Monday, February 26, 2007

Bureaucratic Nonsense

Seems like I’m venting a lot lately but here comes another one. When a student is being educated ‘specially’ his parents, people from his school, and other interested parties get together and create a little thing called an individualized education program or IEP. This IEP becomes a sort of legally binding contract on the school to provide certain accommodations with a set of goals specific to the student in question. It also describes accommodations required for testing the student that allows these students to more fully demonstrate their abilities (in theory) when they take the exam required for graduation.

Some months ago I administered the test to a certain group of students and before hand deliberately checked their IEPs, if they had them, for accommodations I was required to give them. I found that one particular student had a few accommodations but there was no mention of calculator use so, I forbid him use of a calculator on the appropriate portion of the math test. The student was a little surprised but, I told him what I had found and he did not argue the point.

A few weeks later our school heard back from this students parents who complained that he was not allowed to use a calculator. The school admin people called me asked what happened and I explained that I had read the IEP and found no accommodation involving calculators. I also said it was possible that it was there and I had somehow missed it but I did not believe this to be the case. I suggested they read the IEP for themselves and find out if there was an issue.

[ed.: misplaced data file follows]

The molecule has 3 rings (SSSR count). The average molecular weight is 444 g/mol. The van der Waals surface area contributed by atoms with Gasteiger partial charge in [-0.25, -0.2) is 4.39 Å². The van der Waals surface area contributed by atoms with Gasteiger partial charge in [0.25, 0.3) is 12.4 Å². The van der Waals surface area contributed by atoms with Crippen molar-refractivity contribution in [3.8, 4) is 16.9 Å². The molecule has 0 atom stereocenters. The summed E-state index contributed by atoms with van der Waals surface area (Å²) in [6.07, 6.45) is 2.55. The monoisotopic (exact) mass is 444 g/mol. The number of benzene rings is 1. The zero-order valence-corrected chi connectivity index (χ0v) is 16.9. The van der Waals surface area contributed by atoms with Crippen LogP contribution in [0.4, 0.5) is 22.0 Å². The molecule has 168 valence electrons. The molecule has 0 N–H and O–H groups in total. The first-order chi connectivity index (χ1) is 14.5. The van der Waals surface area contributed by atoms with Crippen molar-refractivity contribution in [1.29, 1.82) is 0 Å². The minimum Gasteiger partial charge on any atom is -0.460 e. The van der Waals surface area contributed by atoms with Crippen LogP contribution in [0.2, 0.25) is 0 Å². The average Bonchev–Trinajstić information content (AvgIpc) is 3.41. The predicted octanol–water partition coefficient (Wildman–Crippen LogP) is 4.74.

That was it, or so I thought for perhaps about three months. At that point, I was contacted again by the same admin person asking the same question. I gave him the same answer. I found myself a touch annoyed but having worked for the federal government I was familiar with bureaucratic garbage and wrote it off as such. The problem was that it didn’t stop this time. I kept getting bugged about what happened on this kid’s test and why didn’t he get to use a calculator. For weeks whenever I talked to someone in the office someone brought it up. I kept wondering, “What’s going on here? Have I totally blown something?” The parents were upset. My bosses kept bothering me, and when I asked if they finally checked the IEP to see what it said for certain, I was told that use of calculators was among his accommodations.